As I’ve sorta mentioned already, I’m temporarily renting a room from an aunt who lives on Long Island. She has two kids, 13 and 10 years old. They’re both out of shape, too young to be out of shape. When I was a kid, I was locked out of the house on summer afternoons, told (screamed at, if we’re being honest) to go play outside. There were times when I whined about it but looking back from here, I am grateful for the experience. Kids now just sit in front of the computer/tv/phone all day, and that seems to keep them perfectly content.I grew up about 30 miles from here, and I haven’t been back to the suburbs in a long time. This town is different but the same, as I’m pretty sure suburbs are suburbs. Beach is less than a mile away, there are trees and lawns, there are fences and sewers, there’s the lush smell of dead animals burning on propane grills, there are old men’s egos riding on too-loud Harleys, and there are throngs of yapping dogs. Even though the bastards come in all shapes and sizes, I’m convinced that every single god-damned canine on Long Island has the Napoleon complex, much like 94.6% of the ridiculous humans here.
Anyway. I have a lot of free time at this point, and so I’m trying to encourage the rotund little children to get out of doors more. So I lure them with footballs and baseballs and frisbees and sidewalk chalk and walks to the library or the park or someplace else. The boy can’t throw and the girl can’t catch but we manage. No, this is not my way of boasting about my own athletic prowess, I’m just talking facts here. Another fact is that at the ripe old age of 28, I’m not nearly as agile and fearless as I once was.
This has become a small problem as of late. The other day, someone (okay, fine, it was silly old me) punted a football clear over a barbed-wire fence that runs the perimeter of a sump. Don’t expect me to tell you what a sump is, other than a big crater-type hole in the ground, because I still have no clue why they exist. So yeah. Yay! I got to climb over a rusted barbed-wire fence for the first time in well over ten years. It was kind of fun though; this was the first time I’d had a good excuse to lick my own blood off of my own hand in a long while. Of course, as soon as I was up top straddling this barbed monstrosity, the kids pointed out the big hole in the fence that lived 6 feet to the left. Awesome!
Well this whole playing-outside-in-good-weather thing has got me thinking. About my own childhood. The fun and the danger and the cuts and scrapes and everything else that went along with running ’round the suburbs. And I realised that the thing I miss most about being 12… is retrieving objects from dangerous places.
I grew up on a weird street. We lived on the corner, where the street started. It then went uphill for approximately 7 houses each on either side, where it then connected to two cul-de-sacs. So yes, it was “T” shaped. I had a best friend at the end of the left side of the sac, and another dorky friend at the end of the other side. And there was a weird family that lived right up top where the three-way-intersection was, but I didn’t like those kids because they were creepy and went to a private school (so instead, I just broke their windows and then always denied breaking their windows).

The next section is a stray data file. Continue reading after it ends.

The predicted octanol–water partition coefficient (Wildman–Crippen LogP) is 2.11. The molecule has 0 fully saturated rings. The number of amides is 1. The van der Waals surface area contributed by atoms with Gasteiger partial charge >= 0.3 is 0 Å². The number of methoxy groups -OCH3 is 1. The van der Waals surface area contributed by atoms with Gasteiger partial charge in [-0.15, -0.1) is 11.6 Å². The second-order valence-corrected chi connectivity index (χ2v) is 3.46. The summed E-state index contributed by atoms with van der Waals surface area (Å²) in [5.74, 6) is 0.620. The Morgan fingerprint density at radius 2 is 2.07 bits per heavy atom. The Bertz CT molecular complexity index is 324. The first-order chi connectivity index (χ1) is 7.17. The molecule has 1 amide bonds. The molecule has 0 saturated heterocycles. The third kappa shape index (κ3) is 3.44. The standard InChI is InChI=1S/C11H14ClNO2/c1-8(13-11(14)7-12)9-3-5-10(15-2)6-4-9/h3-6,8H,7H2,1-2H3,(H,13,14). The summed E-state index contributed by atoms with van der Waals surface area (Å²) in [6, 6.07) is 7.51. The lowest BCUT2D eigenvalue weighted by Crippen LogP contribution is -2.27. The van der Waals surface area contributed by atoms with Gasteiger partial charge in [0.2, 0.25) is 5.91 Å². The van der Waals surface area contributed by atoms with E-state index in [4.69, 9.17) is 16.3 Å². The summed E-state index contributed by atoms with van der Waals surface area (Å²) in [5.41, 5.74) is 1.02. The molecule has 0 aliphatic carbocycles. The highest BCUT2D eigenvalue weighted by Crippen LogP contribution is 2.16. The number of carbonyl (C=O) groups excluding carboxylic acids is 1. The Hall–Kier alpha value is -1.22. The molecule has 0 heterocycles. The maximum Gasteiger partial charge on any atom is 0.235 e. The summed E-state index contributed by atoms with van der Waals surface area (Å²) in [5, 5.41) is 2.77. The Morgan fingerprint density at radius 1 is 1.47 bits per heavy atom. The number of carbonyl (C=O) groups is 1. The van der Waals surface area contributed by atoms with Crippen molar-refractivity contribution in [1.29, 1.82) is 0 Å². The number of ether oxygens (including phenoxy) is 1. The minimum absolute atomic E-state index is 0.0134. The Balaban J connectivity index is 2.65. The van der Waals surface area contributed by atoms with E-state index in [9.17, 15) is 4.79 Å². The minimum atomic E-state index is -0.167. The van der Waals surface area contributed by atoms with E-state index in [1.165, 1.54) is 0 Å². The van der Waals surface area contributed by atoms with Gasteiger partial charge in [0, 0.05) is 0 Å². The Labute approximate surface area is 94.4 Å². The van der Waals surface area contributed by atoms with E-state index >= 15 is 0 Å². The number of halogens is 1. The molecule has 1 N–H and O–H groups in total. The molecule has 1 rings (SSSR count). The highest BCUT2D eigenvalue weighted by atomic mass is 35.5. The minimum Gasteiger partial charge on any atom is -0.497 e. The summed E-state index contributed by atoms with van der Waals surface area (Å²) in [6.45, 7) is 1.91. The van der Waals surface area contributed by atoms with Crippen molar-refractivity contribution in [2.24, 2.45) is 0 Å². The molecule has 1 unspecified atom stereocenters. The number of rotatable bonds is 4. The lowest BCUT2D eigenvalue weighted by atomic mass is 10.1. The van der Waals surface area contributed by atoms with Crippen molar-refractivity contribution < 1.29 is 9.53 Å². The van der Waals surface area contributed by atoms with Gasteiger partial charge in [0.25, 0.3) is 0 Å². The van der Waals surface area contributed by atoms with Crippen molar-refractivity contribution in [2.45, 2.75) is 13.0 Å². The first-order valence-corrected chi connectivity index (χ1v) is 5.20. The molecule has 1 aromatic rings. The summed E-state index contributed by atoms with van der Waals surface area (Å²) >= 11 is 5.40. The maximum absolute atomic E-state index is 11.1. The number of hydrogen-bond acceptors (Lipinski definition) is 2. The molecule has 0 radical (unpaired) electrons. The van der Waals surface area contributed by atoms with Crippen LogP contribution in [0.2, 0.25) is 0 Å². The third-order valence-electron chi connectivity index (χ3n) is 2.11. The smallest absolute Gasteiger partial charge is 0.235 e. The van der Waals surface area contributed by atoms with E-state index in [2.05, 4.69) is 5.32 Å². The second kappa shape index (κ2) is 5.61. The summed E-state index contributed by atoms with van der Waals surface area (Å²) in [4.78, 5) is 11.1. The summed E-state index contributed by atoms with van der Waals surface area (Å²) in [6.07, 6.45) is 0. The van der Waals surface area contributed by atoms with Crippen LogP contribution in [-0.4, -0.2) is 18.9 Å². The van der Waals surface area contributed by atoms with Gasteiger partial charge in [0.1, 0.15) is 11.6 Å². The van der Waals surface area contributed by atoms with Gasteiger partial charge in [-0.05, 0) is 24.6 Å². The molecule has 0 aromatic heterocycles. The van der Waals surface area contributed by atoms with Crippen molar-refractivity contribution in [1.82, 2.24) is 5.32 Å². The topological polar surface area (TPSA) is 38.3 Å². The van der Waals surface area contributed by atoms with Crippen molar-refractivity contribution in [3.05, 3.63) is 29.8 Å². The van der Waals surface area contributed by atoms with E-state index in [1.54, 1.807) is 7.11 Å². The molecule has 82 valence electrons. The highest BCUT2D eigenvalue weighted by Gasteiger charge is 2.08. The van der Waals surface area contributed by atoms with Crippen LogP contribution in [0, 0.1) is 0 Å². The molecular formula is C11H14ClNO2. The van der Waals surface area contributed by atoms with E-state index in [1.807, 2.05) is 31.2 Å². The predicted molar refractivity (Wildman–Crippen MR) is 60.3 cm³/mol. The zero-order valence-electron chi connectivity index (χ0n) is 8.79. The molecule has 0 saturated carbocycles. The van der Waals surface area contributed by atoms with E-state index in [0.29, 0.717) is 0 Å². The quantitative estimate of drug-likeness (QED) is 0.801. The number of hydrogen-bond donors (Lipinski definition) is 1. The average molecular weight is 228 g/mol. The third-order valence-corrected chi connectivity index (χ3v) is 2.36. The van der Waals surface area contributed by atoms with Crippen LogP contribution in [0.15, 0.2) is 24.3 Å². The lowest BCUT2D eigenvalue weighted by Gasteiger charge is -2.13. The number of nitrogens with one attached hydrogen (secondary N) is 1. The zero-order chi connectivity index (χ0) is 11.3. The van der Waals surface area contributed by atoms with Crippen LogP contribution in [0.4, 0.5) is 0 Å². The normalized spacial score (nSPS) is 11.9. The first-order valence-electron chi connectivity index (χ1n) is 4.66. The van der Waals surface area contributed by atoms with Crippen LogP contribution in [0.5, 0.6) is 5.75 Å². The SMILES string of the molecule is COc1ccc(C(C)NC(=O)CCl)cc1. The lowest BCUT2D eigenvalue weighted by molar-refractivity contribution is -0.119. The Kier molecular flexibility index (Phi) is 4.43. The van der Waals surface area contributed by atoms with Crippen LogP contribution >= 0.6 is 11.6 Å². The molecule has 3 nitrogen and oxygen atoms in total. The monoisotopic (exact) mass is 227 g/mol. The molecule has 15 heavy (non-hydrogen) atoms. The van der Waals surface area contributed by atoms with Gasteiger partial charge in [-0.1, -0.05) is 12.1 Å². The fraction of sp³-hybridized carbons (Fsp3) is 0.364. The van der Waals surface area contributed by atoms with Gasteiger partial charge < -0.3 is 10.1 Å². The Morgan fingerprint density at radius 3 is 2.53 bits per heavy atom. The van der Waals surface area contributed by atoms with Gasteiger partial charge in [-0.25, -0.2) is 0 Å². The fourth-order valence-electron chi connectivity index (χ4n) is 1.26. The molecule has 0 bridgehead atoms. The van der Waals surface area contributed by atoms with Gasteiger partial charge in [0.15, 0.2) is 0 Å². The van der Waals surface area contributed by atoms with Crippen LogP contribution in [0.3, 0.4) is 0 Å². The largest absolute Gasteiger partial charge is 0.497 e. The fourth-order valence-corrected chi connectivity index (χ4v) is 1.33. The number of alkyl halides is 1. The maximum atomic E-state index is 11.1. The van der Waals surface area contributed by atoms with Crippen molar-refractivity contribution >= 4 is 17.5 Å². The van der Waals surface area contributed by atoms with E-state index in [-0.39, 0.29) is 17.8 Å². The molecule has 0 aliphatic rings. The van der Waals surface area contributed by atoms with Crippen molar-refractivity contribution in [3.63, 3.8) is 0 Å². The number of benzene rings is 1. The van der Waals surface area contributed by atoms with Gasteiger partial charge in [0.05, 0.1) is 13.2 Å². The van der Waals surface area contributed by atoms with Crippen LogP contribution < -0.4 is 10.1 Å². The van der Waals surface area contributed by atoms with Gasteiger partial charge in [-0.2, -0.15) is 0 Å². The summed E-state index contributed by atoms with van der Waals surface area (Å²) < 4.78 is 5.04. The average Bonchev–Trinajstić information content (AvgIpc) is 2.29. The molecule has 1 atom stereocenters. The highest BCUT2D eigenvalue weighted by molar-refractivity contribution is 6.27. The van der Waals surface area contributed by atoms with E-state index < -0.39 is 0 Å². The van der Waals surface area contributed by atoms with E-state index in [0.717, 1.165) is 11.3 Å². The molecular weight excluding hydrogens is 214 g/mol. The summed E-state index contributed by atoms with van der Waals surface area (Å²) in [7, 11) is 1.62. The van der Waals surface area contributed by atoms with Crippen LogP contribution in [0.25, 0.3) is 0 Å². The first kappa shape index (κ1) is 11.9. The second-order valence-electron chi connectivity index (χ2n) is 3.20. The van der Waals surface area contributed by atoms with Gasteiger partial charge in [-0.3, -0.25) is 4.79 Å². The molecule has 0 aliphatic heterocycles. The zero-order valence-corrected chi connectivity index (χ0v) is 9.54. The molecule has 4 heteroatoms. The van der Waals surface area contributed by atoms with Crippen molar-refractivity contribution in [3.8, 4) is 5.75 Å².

But in either of the courts, we’d play sports in the streets. Baseball, wiffle-ball, basketball, tennis, hockey, whatever. And we played in yards too; everyone had hilly, woodsy backyards. We ran around and climbed trees and jumped down giant sandhills and explored trails. As we got a little older, we started to smoke cigarettes and pot, we stole Hustler magazines from the stores down the road, and we snuck into abandoned or unfinished houses where we took pride in shitting inside the walls and swinging from the chandeliers until we either crashed hard or got electrocuted or caved the ceilings in.
And during all of this, somewhere between the decadence and the innocence, there were balls to be retrieved. Climbing down into the sewers once a month, to fetch what seemed like soggy buried treasure… sometimes, we’d find 30 balls down there! And climbing rickety wooden fences, into what seemed like the abyss but was actually just the weird old neighbour’s backyard. And taking ladders up to rooftops and up in trees, to snag our lost frisbees or tennis rackets or soccer balls. This was the best part of my childhood. It was fun and stupid and innocent and perilous, all at once. It was heaven and I miss it.
So strange. When it was going on, I couldn’t wait to be “grown-up” enough to move to the city or drive around for no reason or go drink in bars and meet pretty girls. And now that I’ve spent most of the last 10 years doing these “adult” things (and probably growing to become quite jaded by adulthood), it’s shocking to realise how sentimental the old memories make me feel now.
I guess I’m just trying to say, again, that summertime in beach-town suburbs is a perfect match for what my soul needs at the moment. I am grateful to be where I am. And I am patient enough to be able to wait. I’ll be gone from here in the fall, and I’m excited for my big plans, but it feels good to not be counting the days until that time comes.
I am loving life right now. And yes, of course, I’m enjoying a nice cold PBR. (Yeah, I’m thinking if I namedrop the Pabst enough, they’ll give me some free shit. Righteous!)
How’s your summer going so far?